We took a train to Tokyo, to Camp Omori. It was on a sandbar two blocks wide and a block long, but the camp was half that size. B-29 prisoners weren't very well liked. In Germany, one percent of prisoners died. In the Pacific, 40 percent died as POWs. But of captured B-29 crews, only five percent got back alive.

The camp consisted of 517 POWs, and the majority were regular prisoners. They had a group of special prisoners in one building who got half rations. We were special, special prisoners: We got quarter rations. I went four months, 10 days without a bath, shave, or haircut. All of that was in solitary—that was the rough part. Beatings I could take.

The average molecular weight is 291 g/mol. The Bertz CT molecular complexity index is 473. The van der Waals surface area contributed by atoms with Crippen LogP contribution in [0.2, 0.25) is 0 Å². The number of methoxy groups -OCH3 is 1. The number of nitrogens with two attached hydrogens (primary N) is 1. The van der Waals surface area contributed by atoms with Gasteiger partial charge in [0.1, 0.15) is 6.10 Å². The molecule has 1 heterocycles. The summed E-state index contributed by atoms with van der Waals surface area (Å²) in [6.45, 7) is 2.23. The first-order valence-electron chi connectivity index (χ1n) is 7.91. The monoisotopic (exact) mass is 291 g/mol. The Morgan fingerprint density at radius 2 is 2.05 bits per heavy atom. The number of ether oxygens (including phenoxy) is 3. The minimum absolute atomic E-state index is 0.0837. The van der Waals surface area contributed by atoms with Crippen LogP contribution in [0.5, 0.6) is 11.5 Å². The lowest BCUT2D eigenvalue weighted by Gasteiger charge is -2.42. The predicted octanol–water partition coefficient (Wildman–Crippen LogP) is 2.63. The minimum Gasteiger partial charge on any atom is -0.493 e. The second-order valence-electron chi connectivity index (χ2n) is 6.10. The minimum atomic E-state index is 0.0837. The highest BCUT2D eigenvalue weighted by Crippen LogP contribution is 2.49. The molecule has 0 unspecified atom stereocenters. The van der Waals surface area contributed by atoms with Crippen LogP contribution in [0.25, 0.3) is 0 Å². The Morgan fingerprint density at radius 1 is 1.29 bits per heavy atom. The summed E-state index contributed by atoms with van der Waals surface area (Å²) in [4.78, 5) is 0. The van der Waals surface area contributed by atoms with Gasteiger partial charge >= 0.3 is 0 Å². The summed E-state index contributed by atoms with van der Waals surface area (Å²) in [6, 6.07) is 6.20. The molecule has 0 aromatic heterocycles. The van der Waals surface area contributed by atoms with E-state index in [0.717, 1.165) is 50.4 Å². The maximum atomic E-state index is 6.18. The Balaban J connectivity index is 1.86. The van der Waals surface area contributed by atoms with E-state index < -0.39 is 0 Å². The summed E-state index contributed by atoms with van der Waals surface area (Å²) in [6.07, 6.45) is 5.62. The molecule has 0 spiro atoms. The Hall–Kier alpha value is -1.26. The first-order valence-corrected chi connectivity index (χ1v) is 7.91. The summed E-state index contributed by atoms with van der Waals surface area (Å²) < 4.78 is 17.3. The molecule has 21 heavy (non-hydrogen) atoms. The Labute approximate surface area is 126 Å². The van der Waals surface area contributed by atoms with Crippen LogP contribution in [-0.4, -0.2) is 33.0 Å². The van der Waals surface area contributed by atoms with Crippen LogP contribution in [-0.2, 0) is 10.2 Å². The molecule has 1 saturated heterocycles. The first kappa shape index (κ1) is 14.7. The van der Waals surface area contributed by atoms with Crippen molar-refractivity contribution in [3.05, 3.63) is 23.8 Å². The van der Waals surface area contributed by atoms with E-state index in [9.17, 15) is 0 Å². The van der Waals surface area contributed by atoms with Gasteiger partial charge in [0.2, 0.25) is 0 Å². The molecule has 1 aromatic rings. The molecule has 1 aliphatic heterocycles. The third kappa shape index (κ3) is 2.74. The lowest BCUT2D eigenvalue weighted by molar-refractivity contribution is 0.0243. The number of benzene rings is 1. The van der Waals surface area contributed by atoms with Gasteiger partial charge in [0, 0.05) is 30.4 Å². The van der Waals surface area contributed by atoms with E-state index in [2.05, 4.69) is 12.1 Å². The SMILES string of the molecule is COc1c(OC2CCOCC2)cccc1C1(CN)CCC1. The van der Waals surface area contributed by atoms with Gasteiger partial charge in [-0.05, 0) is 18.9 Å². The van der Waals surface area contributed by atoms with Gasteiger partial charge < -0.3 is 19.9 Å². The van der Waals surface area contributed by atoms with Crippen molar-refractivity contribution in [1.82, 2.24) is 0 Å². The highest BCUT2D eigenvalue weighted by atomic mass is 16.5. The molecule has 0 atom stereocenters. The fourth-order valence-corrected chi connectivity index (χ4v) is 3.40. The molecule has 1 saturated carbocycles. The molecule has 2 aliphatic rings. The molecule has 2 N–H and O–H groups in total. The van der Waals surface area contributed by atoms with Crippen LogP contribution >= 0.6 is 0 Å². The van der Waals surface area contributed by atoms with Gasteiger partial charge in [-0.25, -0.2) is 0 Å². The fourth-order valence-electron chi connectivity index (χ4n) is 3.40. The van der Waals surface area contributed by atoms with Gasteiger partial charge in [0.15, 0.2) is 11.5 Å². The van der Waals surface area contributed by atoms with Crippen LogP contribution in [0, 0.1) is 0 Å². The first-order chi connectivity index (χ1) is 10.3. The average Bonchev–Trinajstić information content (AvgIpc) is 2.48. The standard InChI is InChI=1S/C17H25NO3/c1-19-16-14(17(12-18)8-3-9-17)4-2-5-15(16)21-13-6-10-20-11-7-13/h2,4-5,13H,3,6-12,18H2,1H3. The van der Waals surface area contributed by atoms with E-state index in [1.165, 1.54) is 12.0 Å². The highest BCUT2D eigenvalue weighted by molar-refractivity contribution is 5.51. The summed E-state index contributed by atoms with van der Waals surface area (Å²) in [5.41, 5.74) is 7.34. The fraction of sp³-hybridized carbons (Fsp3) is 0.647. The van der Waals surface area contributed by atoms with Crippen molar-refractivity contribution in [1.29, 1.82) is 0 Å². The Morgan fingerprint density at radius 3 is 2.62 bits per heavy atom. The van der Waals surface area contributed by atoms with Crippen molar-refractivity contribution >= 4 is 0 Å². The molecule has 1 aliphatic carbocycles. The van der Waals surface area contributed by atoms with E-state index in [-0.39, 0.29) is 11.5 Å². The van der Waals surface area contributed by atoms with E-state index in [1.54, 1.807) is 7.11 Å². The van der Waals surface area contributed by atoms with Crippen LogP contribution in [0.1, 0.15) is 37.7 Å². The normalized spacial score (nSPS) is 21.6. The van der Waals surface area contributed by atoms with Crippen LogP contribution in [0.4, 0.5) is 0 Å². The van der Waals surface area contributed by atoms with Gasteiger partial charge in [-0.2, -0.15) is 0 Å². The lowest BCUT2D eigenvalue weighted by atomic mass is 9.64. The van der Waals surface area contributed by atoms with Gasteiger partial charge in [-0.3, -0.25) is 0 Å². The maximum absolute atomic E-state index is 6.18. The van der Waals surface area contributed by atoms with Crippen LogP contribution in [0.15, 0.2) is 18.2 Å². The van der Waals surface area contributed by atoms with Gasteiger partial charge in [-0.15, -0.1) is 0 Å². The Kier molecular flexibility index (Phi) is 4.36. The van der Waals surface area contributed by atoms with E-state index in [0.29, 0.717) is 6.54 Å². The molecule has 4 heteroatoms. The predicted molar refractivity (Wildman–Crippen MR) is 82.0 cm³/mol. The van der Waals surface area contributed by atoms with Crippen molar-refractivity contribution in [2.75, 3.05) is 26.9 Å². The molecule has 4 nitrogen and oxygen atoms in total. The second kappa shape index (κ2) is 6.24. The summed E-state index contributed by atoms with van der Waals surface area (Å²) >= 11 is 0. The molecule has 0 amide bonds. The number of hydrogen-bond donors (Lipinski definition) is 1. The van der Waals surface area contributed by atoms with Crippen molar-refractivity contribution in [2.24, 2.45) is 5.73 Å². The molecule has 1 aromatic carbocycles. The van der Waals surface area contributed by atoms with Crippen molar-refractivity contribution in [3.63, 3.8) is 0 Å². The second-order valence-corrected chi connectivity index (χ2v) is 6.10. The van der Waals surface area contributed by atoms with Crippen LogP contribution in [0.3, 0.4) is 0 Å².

I weighed 104 pounds when I got out of the cell and I weighed 150 normally. We got out August 15 and got put in with the rest of the prisoners. We knew something was going on. We heard rumors that the war was over. A few days later the [U.S.] Navy had carriers off the coast of Japan, and the fighter pilots would take up collections of cigarettes and candy bars and drop those on the camp. Later B-29s would come over and drop platforms with parachutes—food, clothing, and stuff like that. I got my first shave and haircut. On August 29 we were liberated. August 29 was another special day—the Japanese had orders to execute all prisoners on August 29.


NAME: Feldweibel (Flight Sergeant) Oscar Boesch (Luftwaffe)
AIRCRAFT: Focke Wulf 190A-8
CONFLICT: World War II
SHOT DOWN OVER: Garz, Germany